© Reuters. FILE PHOTO: A person shops at a Trader Joe’s grocery store in the Manhattan borough of New York City, New York, U.S., March 10, 2022. REUTERS/Carlo Allegri
By Ann Saphir and Lindsay (NYSE:) Dunsmuir
(Reuters) -Stubbornly hot U.S. inflation is fueling bets that the Federal Reserve will need to get more aggressive on interest rate hikes to cool price pressures, with chances of a 75-basis-point rate hike seen rising and the policy rate expected to top 3% by year end.
Rising food and record gas prices pushed the consumer price index (CPI) up 8.6% last month from a year earlier, a U.S. Labor Department report showed Friday, shattering any hopes that inflation had peaked the prior month.
Core CPI – which strips out volatile energy and food prices – rose 6%, down slightly from April’s 6.2% pace but far from the “clear and convincing” sign of cooling price pressures that Fed Chair Jerome Powell has said he needs to see before slowing rate hikes.
“So much for the idea that inflation has peaked,” wrote Bankrate chief financial analyst Greg McBride. “Any hopes that the Fed can ease up on the pace of rate hikes after the June and July meetings now seems to be a long shot.”
Fed policymakers have already all but promised half-point interest rate hikes at their next two meetings – the first next week, and the second in late July.
Traders of interest rate futures still see a half-point interest rate hike as by far the most likely outcome of the Fed’s meeting next week, but are now pricing in about a 20% chance of a bigger hike this month, up from less than 5% before the May inflation report.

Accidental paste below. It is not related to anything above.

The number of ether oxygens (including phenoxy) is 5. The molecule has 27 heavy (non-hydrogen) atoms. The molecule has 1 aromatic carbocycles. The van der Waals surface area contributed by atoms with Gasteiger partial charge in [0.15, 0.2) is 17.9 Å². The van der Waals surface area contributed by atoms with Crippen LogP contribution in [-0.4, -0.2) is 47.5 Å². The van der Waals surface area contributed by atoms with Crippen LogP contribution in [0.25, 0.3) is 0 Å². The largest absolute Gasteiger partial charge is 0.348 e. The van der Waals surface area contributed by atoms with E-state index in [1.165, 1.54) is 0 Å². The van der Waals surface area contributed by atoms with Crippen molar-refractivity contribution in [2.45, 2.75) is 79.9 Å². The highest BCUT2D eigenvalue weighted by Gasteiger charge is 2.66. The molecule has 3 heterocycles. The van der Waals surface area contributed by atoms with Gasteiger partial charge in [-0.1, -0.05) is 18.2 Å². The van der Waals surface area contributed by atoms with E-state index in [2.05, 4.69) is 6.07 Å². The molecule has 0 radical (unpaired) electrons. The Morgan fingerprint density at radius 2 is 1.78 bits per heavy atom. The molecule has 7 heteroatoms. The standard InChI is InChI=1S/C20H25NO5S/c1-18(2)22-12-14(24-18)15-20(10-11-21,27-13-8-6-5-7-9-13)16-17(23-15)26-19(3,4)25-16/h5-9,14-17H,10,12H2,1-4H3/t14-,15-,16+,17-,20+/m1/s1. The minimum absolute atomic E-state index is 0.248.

Odds are near 50-50 of a 75-basis-point hike by the Fed’s July meeting, according to CME FedWatch’s summary of fed funds futures pricing.
Yields on the two-year Treasury note, seen as a proxy for the Fed’s policy rate, rose the most in four months and topped 3% for the first time since 2008.
Economists at Barclays (LON:) on Friday said they believe U.S. central bankers have “good reason to surprise markets” by delivering a bigger rate hike than expected next week, though they said it was a close call.
Some policymakers had thought that by September their own rate hikes, along with easing supply chain pressures and an expected shift in household spending away from supply-constrained goods and toward services, would have started to ease price pressures.
Friday’s inflation read report suggested the opposite.
Used car prices, which had been sinking, reversed course and rose 1.8% from the prior month; airline fares rose by 12.6% from the prior month, and 37.8% from a year earlier. Prices for shelter – where trends tend to be particularly persistent – rose 5.5%, the biggest jump since February 1991.
Those figures suggest U.S. central bankers may stay locked into half-point increases through their September meeting and even beyond as they try to wrangle inflation lower by slowing the economy.
Traders of futures tied to the Fed’s policy rate are now betting on half-point rate hikes at least through September, with some chance of an even bigger rate hike before then. Contracts reflect expectations for the policy rate to end the year in the 3%-3.25% range.
The Fed’s current policy rate target is now 0.75%-1%. Fed officials want to get it higher without undermining a historically tight labor market and sending the economy into recession.
May’s inflation report appears to make that task even harder.
“These are ugly numbers…I’d say we’ll probably be in a recession in the fourth quarter of this year with confirmation in the second quarter of 2023,” said Peter Cardillo, chief market economist at Spartan Capital Securities.
U.S. consumer sentiment plunged to a record low in early June, the University of Michigan said its preliminary consumer sentiment showed Friday.